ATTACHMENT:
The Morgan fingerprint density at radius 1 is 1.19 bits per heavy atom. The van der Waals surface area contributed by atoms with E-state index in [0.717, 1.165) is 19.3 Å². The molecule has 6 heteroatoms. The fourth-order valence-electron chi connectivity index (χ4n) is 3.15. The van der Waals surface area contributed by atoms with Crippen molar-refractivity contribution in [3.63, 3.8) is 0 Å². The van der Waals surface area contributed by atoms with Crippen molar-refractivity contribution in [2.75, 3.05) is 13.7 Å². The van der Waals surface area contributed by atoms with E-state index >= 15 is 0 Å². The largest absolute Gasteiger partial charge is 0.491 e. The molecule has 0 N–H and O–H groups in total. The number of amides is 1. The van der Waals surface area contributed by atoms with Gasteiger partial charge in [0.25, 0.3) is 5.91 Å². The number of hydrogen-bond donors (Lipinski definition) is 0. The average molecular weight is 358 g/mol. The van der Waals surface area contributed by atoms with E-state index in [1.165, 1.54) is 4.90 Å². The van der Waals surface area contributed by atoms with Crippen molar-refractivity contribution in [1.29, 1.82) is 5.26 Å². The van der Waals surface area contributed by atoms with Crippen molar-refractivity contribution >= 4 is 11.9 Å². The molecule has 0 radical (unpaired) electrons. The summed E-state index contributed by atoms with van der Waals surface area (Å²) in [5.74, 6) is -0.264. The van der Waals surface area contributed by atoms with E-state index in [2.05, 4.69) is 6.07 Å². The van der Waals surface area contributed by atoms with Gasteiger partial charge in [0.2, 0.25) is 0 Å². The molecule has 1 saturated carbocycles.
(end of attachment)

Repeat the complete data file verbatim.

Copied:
The Morgan fingerprint density at radius 1 is 1.19 bits per heavy atom. The van der Waals surface area contributed by atoms with E-state index in [0.717, 1.165) is 19.3 Å². The molecule has 6 heteroatoms. The fourth-order valence-electron chi connectivity index (χ4n) is 3.15. The van der Waals surface area contributed by atoms with Crippen molar-refractivity contribution in [3.63, 3.8) is 0 Å². The van der Waals surface area contributed by atoms with Crippen molar-refractivity contribution in [2.75, 3.05) is 13.7 Å². The van der Waals surface area contributed by atoms with E-state index >= 15 is 0 Å². The largest absolute Gasteiger partial charge is 0.491 e. The molecule has 0 N–H and O–H groups in total. The number of amides is 1. The van der Waals surface area contributed by atoms with Gasteiger partial charge in [0.25, 0.3) is 5.91 Å². The number of hydrogen-bond donors (Lipinski definition) is 0. The average molecular weight is 358 g/mol. The van der Waals surface area contributed by atoms with E-state index in [1.165, 1.54) is 4.90 Å². The van der Waals surface area contributed by atoms with Crippen molar-refractivity contribution in [1.29, 1.82) is 5.26 Å². The van der Waals surface area contributed by atoms with Crippen molar-refractivity contribution >= 4 is 11.9 Å². The molecule has 0 radical (unpaired) electrons. The summed E-state index contributed by atoms with van der Waals surface area (Å²) in [5.74, 6) is -0.264. The van der Waals surface area contributed by atoms with E-state index in [2.05, 4.69) is 6.07 Å². The van der Waals surface area contributed by atoms with Gasteiger partial charge in [0.2, 0.25) is 0 Å². The molecule has 1 saturated carbocycles.